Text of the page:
But if by Christian perfection they understand certain other counsels, and especially certain precepts in slight matters which have been laid by God on the whole mass of the faithful, as, for instance, to live detached from property and wealth though they be possessed thereof; to make a good use of their means by devoting a portion of them to almsdeeds and to the Divine service; to flee not only unlawful pleasures, but such occasions and incentives, both proximate and more or less remote, that allure and egg on thoughtless people to such gratifications; to behave with due modesty and circumspection in their outward dealings; to choose a spiritual guide for the internal regulation of their conscience; to despise the pomps and vanities, the splendour and pride of worldly life, and, if their station require them to keep up certain appearances, to preserve, amid the outward circumstances of rank and wealth, the inward humility and lowliness of heart befitting a follower of Christ; to bear in patience wrongs, misfortunes, and trials of all kinds; to love their enemies, refraining not only from yielding to inward acts of resentment, but from all external marks of enmity; to mortify their passions, withdrawing from them all unreasonable gratifications; to avoid venial sins, especially such as are deliberate; to frequent the holy Sacraments; to pray often; to reflect from time to time on the maxims of faith which avail so powerfully to keep us in check, and to make us walk cautiously amid the dangers which surround us; to do many other things commanded by God — even though their omission, on account of the slightness of the matter, be not grievously sinful—or merely counselled by Him, since without precautions of this kind it is morally impossible to lead a well-regulated life; if I say, this is what they understand by Christian Perfection, and they deem it no concern of theirs, inasmuch as they are seculars living in the world, then they are wofully mistaken, for to this perfection all who glory in the name of Christian are most surely called.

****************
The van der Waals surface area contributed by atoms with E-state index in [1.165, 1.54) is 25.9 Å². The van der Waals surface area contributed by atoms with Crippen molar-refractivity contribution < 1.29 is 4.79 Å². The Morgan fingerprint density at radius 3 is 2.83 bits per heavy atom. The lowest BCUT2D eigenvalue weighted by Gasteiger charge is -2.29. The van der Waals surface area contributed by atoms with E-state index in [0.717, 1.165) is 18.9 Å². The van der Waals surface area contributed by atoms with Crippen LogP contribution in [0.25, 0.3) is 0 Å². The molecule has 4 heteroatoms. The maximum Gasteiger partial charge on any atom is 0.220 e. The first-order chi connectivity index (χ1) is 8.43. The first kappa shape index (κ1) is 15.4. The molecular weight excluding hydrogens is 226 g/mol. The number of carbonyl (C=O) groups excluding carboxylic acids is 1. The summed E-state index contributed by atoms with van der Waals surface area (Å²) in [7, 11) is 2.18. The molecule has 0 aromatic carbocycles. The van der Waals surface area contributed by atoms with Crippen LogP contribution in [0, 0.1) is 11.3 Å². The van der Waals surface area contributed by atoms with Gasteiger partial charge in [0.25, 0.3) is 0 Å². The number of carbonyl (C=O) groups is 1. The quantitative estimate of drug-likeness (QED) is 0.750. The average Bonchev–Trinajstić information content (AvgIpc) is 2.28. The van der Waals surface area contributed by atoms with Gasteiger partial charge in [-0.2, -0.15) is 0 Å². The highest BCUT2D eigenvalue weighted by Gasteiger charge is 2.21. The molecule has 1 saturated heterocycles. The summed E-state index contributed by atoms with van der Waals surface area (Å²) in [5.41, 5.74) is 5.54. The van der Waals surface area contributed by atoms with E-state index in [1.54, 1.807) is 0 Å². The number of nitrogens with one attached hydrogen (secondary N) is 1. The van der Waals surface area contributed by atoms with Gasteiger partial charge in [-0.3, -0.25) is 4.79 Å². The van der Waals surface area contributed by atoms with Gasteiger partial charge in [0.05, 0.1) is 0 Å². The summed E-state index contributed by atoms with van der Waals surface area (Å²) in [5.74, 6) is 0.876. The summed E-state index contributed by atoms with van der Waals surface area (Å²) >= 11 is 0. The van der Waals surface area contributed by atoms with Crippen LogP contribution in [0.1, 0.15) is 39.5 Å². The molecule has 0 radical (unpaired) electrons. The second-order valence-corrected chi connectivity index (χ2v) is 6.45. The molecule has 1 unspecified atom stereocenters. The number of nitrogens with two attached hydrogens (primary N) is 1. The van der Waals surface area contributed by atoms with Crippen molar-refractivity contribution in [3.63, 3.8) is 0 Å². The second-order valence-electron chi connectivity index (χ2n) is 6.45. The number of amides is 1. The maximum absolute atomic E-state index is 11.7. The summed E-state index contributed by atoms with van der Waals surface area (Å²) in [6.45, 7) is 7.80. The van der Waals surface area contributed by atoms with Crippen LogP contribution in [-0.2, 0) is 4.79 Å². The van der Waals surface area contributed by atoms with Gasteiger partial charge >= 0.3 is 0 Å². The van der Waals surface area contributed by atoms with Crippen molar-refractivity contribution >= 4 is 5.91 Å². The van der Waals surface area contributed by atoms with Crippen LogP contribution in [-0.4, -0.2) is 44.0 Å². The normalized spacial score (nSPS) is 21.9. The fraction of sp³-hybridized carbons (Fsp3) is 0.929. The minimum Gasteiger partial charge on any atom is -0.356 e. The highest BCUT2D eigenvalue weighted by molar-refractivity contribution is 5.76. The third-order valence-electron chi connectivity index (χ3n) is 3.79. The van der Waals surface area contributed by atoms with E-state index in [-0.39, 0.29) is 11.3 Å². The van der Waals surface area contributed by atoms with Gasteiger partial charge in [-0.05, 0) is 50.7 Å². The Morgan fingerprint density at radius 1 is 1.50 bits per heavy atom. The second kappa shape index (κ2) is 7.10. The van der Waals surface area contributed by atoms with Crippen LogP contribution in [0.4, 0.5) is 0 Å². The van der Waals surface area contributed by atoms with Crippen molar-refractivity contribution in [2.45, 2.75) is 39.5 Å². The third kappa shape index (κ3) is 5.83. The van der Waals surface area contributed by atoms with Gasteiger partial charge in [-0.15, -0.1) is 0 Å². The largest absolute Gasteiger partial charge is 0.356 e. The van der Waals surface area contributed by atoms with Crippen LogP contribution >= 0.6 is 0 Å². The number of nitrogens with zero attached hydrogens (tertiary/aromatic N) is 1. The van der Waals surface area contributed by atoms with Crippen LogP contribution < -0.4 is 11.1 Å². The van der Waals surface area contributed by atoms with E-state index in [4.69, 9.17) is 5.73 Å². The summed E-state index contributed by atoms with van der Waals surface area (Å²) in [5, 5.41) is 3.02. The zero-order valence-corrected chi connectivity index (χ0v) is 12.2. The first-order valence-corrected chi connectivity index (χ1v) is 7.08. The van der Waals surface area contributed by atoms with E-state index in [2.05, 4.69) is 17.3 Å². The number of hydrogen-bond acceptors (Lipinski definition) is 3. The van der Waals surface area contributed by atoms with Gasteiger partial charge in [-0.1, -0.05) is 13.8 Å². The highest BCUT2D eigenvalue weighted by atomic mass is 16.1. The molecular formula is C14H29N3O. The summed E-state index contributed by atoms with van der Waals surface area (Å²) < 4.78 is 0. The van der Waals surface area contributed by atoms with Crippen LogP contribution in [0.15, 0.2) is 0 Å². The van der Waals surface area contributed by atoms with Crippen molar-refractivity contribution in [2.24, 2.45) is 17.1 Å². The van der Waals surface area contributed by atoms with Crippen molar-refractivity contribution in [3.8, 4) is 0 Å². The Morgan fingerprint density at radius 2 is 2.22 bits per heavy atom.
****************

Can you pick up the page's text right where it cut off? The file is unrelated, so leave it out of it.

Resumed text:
Let us listen to what St. Thomas has to say on this point: “All seculars, as well as Religious, are bound within the limits of discretion to do whatever good they can; as the Book of Ecclesiasticus warns us. There is, indeed, a way of fulfilling this precept by avoiding sin, when a person does what he can in the measure of the requirements of his condition, and is careful not to harbour contempt for the greater good which he might perform, placing thus a hindrance to his spiritual progress.”
Seculars should observe that in this passage the holy Doctor speaks of “obligation,” “precept,” and “sin”; let them now say, if they have the courage, that perfection is the concern of Religious only.
But, in truth, there is no need of alleging the Authority of the Great Doctor, for the Holy Scriptures are plain enough on this head.